It is known that, for any plain rectangular sliding puzzle (larger than 2x2), any parity-conforming configuration is reachable from the solved state, and all of those with wrong parity are unreachable. "Parity-conforming" means that the parity of the entire board, plus the Manhattan distance of the hole from its solved position, must be even. Relevant info can be found on Wikipedia and MathWorld.
The CORONA board has two distinctions from a plain 2x4 board: there are two O's, and they're stuck together. I observed that the vertical OO in the middle can change its own parity, but only by changing the location of the hole (relative to the blocking vertical OO) at the same time. When OO is somewhere at the border (either horizontal or vertical), it looks like the pair can have only one orientation.
In order to swap two O's in place, we need to move the piece like a T-junction.
?? O1 ?? ?? => ?? ?? ?? ?? => ?? ?? ?? ?? => ?? O2 ?? ??
?? O2 ?? ?? O2 O1 ?? ?? ?? O2 O1 ?? ?? O1 ?? ??
However, note that the first move requires a hole to be present on the left side, and the third requires a hole on the right side. A hole cannot move across the vertical piece without moving the vertical piece first.
Also, assume the first state has the hole on its left. Regardless of how you move the holes around, moving the OO will result in one of the following two states:
O1 O2 ?? ?? or ?? ?? ?? ??
?? ?? ?? ?? O2 O1 ?? ??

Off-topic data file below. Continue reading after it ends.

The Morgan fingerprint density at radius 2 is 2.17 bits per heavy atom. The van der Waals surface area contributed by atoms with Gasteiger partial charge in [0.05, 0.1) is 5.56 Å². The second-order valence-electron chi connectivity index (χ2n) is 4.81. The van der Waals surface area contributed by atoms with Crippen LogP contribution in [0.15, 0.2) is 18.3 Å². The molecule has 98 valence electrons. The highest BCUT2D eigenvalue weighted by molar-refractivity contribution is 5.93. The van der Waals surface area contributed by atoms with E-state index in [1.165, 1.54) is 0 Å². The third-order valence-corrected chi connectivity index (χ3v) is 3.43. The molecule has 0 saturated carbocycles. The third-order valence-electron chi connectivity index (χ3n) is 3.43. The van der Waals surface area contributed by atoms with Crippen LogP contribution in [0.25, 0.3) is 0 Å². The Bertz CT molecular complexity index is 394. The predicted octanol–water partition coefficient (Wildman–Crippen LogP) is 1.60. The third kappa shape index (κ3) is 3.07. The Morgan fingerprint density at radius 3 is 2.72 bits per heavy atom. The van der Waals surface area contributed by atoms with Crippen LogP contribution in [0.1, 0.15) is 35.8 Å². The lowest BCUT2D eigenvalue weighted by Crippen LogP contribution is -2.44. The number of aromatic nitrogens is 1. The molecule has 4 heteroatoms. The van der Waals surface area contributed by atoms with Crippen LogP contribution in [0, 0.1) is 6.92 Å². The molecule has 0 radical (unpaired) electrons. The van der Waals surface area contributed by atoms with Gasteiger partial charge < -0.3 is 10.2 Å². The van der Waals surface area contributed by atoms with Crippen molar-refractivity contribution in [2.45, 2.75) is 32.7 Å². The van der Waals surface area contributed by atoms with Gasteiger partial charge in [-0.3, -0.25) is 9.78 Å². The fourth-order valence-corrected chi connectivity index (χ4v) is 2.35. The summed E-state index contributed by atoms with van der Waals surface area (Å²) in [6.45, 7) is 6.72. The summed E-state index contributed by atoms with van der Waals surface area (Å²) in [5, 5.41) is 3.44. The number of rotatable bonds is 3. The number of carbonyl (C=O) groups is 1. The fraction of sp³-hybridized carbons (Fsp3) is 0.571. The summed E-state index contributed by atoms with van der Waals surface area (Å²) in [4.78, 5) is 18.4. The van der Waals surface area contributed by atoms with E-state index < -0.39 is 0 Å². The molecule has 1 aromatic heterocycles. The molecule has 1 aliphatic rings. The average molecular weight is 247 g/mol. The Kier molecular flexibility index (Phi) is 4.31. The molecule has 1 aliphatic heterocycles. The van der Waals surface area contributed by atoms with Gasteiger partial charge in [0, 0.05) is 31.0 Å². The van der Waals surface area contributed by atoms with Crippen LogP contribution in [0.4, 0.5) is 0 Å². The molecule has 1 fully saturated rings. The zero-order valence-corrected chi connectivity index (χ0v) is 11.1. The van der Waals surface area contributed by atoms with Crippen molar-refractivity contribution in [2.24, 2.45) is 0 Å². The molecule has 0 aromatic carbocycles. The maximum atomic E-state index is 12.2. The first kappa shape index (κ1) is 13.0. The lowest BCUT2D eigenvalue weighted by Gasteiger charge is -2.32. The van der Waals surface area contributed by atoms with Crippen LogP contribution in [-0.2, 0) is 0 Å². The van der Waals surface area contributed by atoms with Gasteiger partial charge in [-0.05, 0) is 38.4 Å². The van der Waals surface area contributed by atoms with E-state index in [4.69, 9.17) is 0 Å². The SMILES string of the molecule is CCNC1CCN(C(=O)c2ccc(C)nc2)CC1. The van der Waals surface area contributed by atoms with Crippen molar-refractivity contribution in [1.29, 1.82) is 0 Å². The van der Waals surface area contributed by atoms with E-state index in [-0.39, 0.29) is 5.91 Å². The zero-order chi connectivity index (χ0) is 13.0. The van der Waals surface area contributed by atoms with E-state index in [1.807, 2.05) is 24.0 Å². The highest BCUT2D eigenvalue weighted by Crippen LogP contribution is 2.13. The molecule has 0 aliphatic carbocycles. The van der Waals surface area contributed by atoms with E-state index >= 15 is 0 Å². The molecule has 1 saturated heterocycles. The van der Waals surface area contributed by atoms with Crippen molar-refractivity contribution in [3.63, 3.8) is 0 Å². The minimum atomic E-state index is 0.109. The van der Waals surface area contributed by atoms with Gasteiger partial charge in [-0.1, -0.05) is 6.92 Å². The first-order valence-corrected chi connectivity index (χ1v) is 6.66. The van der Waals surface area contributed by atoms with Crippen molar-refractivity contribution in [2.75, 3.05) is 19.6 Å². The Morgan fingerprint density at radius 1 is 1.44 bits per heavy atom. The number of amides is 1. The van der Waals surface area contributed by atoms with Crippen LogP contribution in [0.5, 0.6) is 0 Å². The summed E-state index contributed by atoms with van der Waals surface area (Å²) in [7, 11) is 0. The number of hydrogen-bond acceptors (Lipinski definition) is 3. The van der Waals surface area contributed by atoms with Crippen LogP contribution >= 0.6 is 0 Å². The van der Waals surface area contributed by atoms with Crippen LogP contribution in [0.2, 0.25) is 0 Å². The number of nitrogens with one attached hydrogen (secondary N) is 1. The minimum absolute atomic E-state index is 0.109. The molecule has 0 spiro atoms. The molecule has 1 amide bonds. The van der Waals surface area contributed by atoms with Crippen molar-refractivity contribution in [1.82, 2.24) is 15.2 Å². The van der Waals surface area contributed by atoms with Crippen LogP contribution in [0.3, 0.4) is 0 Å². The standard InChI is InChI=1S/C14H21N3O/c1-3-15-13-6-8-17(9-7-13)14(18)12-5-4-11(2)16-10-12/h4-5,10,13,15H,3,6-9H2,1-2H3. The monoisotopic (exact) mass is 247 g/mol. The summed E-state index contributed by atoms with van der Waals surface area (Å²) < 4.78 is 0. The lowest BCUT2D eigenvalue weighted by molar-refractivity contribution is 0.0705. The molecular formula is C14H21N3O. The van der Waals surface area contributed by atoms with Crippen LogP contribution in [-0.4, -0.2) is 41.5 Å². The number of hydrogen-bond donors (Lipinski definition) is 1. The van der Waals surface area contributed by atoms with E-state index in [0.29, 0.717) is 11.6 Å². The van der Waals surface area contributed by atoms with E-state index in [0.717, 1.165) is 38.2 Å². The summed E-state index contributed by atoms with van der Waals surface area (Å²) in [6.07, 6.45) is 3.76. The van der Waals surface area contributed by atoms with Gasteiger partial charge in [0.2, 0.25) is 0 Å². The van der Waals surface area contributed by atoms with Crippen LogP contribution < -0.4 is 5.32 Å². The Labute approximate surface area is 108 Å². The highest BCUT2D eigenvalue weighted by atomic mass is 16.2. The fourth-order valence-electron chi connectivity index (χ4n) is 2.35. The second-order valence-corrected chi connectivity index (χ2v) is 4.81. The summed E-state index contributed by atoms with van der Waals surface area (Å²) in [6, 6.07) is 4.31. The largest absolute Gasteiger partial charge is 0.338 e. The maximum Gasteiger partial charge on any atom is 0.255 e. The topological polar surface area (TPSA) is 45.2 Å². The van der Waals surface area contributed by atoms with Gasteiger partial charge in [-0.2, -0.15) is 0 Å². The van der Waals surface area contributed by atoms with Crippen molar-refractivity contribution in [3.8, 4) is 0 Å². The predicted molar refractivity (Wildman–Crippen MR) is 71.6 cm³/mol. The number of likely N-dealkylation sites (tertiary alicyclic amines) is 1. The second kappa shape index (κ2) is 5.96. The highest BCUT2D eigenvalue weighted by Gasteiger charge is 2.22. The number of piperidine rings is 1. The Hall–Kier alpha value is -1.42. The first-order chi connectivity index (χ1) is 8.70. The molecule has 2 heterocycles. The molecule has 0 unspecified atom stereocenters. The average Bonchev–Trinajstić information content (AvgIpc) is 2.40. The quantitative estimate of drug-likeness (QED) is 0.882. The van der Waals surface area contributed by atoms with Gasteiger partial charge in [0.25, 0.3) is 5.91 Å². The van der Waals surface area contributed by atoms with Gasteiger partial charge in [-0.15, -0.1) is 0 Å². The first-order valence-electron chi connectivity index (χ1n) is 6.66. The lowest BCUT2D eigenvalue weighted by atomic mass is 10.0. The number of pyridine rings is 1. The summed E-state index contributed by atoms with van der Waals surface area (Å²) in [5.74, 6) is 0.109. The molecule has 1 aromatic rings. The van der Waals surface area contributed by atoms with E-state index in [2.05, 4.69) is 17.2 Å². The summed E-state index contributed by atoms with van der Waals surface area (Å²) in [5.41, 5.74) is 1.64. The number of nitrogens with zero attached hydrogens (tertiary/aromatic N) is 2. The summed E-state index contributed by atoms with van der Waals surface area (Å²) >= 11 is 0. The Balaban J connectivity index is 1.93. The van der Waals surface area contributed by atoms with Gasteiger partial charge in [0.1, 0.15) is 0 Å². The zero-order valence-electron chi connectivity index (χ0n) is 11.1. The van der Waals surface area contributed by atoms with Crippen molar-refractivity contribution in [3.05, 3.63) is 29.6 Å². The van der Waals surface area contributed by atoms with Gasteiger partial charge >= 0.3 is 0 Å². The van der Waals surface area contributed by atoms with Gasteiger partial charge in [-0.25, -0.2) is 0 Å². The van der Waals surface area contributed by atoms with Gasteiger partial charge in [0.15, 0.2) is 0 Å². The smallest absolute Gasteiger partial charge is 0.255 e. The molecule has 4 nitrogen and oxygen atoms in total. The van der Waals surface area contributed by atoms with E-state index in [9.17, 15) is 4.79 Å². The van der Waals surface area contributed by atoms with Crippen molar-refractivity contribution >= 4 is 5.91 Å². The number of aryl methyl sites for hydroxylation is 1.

and moving it from the last state will result in one of the following:
?? O1 O2 ?? or ?? ?? ?? ??
?? ?? ?? ?? ?? O2 O1 ??
all of which orient O2 on the clockwise direction from O1. There is no way to flip the orientation of OO on the border.
To summarize all of the above, given the position of the OO and the hole, the orientation of OO is fixed. This means that the parity argument applies even though two O's are present, declaring all the odd-parity states unreachable.
I think proving that all the even-parity states are reachable is easy: just go through a state where OO is placed vertically on the left side, and freely move the remaining 2x3 portion of the board.
Now to the actual task. If non-words are allowed,
I can get CRAOON in 16 steps:
1 4 1 3
C O R x => C . R x => C R x A => C R x A =>
. O N A O O N A O O . N . O O N
1 4 1 1
R x . A => R x O A => C R O A => C R . A => C R A .
C O O N C . O N x . O N x O O N x O O N
For an actual word,
I'm getting CORONA again, in 19 moves (starting with the state after 15 moves):
C R . A => C O R A => C O R .
x O O N x O . N x O N A
I guess the message from this puzzle is that
CORONA is persistent.
jafe suggested the word (then confirmed by OP)
which turned out to be possible but apparently too far away (slightly improved after edit):
32 30 28 moves.
3 3 3 3
C O R x => O C R x => O . C x => O N . x =>
. O N A O . N A O N R A O R C A
O N x A => O x R A => R A C .
O R . C O . N C x O O N
1 5 6 4
C O R x => C . R x => C R x A => R x A N =>
. O N A O O N A . O O N C . O O
5 6 3
R A N O => A C N O => R A C N => R A C .
C x . O R . x O . x O O x O O N
2 2 2 4
C O R x => O O R x => O . R x => O R N x =>
. O N A C . N A O C N A O C . A
4 3 6 9
O R A N => O A C N => O A . C => O x R C => R A C .
O C . x O R . x O R x N O . A N x O O N
According to the result of anagram search on Qat, the two words already presented are the only reachable words.
CAROON has wrong parity (because RACOON is reachable and CAROON is RACOON with R and C swapped), and ORACON would tear apart the two O's.